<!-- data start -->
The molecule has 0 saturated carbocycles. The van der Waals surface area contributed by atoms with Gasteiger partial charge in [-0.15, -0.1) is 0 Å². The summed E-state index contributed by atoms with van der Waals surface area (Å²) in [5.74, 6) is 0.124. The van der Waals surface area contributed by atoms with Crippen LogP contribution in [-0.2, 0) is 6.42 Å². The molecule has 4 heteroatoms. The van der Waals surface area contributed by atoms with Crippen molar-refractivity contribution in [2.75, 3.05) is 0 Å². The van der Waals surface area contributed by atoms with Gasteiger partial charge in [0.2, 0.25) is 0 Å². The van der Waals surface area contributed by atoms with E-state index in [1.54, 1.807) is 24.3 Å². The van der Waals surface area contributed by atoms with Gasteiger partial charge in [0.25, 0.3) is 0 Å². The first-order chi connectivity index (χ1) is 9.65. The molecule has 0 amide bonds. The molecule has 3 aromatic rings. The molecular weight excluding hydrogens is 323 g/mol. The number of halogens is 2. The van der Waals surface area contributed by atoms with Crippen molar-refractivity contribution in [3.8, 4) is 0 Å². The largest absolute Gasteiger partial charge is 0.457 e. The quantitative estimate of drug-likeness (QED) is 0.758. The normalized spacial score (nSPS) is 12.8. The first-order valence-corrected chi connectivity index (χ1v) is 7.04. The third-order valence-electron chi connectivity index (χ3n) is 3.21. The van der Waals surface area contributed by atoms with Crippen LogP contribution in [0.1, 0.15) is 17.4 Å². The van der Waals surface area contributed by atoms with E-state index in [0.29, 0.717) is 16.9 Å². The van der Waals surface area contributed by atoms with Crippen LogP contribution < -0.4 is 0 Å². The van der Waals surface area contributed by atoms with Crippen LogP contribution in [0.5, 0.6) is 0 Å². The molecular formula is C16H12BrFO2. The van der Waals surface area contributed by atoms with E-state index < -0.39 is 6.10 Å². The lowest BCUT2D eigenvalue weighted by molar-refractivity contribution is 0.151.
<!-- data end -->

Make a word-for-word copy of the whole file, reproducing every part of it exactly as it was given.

The molecule has 0 saturated carbocycles. The van der Waals surface area contributed by atoms with Gasteiger partial charge in [-0.15, -0.1) is 0 Å². The summed E-state index contributed by atoms with van der Waals surface area (Å²) in [5.74, 6) is 0.124. The van der Waals surface area contributed by atoms with Crippen LogP contribution in [-0.2, 0) is 6.42 Å². The molecule has 4 heteroatoms. The van der Waals surface area contributed by atoms with Crippen molar-refractivity contribution in [2.75, 3.05) is 0 Å². The van der Waals surface area contributed by atoms with Gasteiger partial charge in [0.2, 0.25) is 0 Å². The van der Waals surface area contributed by atoms with E-state index in [1.54, 1.807) is 24.3 Å². The van der Waals surface area contributed by atoms with Gasteiger partial charge in [0.25, 0.3) is 0 Å². The first-order chi connectivity index (χ1) is 9.65. The molecule has 0 amide bonds. The molecule has 3 aromatic rings. The molecular weight excluding hydrogens is 323 g/mol. The number of halogens is 2. The van der Waals surface area contributed by atoms with Crippen molar-refractivity contribution in [3.8, 4) is 0 Å². The largest absolute Gasteiger partial charge is 0.457 e. The quantitative estimate of drug-likeness (QED) is 0.758. The normalized spacial score (nSPS) is 12.8. The first-order valence-corrected chi connectivity index (χ1v) is 7.04. The third-order valence-electron chi connectivity index (χ3n) is 3.21. The van der Waals surface area contributed by atoms with Crippen LogP contribution in [0.1, 0.15) is 17.4 Å². The van der Waals surface area contributed by atoms with E-state index in [0.29, 0.717) is 16.9 Å². The van der Waals surface area contributed by atoms with Crippen LogP contribution < -0.4 is 0 Å². The van der Waals surface area contributed by atoms with Crippen LogP contribution in [0.5, 0.6) is 0 Å². The molecular formula is C16H12BrFO2. The van der Waals surface area contributed by atoms with E-state index < -0.39 is 6.10 Å². The lowest BCUT2D eigenvalue weighted by molar-refractivity contribution is 0.151.